C.) Students must be prepared to present their Observational Study and defend their analysis to other students in class.
CLASSROOM RULES OF CONDUCT: Students are expected to:
§ Attend class on a regular basis. Come to class on time. (See Instructor's attendance
§ Complete reading assignments prior to the class session, bring textbook(s)/materials to class, and consistently contribute meaningfully to class discussions. Students are expected to fully participate in all class activities, including lectures and discussions, demonstrations, presentations, small group projects, and any other type of in-class activities that may occur.
§ Computers make writing and revising much easier and more productive. Students must recognize though that technology can also cause problems. Printers run out of ink and hard drive crash. Students must be responsible for planning ahead and meeting deadlines in spite of technology. Be sure to save copies of your work to disk, hard drive, and print out paper copies for backup purposes.
§ Conduct themselves in a highly professional manner. In addition to those guidelines about student conduct established by the University (e.g., cheating, plagiarism), professionalism includes such things as establishing positive relationships and engaging in positive interactions with peers, colleagues, and instructors, attending respectfully to others who are sharing information with the class or group, being flexible to unforeseen changes in the course syllabus, etc.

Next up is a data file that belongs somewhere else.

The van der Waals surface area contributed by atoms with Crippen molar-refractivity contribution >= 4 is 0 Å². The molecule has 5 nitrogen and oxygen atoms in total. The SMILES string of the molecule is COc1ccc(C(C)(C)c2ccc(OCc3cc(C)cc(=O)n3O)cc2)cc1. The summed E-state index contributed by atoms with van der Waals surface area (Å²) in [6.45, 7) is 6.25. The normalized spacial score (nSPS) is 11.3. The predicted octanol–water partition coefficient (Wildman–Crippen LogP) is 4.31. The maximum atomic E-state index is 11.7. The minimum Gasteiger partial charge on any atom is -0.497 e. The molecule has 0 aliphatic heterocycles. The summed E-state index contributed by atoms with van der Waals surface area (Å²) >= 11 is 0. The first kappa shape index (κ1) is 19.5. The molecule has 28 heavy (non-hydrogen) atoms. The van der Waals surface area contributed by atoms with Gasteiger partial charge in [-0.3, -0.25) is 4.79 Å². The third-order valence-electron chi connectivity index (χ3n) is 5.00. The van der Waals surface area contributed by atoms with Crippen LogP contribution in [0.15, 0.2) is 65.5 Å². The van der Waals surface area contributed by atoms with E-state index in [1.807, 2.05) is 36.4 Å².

§ Use current APA style in all aspects of written assignments (e.g., page set-up/format, citations, references, etc.). Failure to demonstrate appropriate use of current APA style will result in a reduction of points for the assignment, as will style, spelling, and format errors. In professional writing, past tense is generally accepted. Avoid using contractions, personal pronouns, or slang expressions. Must use people-first language (e.g., individuals with disabilities; students with learning disabilities). Students are encouraged to use the services of the Academic Support Center (Mabee 406, near the Library, 584-6330) for assistance in developing written reports and for editing and style assistance. .
DISABILITY GUIDELINES: Park University is committed to meeting the needs of all students that meet the criteria for special assistance. These guidelines are designed to supply directions to students concerning the information necessary to accomplish this goal. It is Park University’s policy to comply fully with federal and state law, including Section 504 of the Rehabilitation Act of 1973 and the American with Disabilities Act of 1990, regarding students with disabilities and, to the extent of any inconsistency between these guidelines and federal and/or state law, the provisions of the law will apply. Additional information concerning Park University’s policies and procedures related to disability can be found on the Park University web page: www.park.edu/disability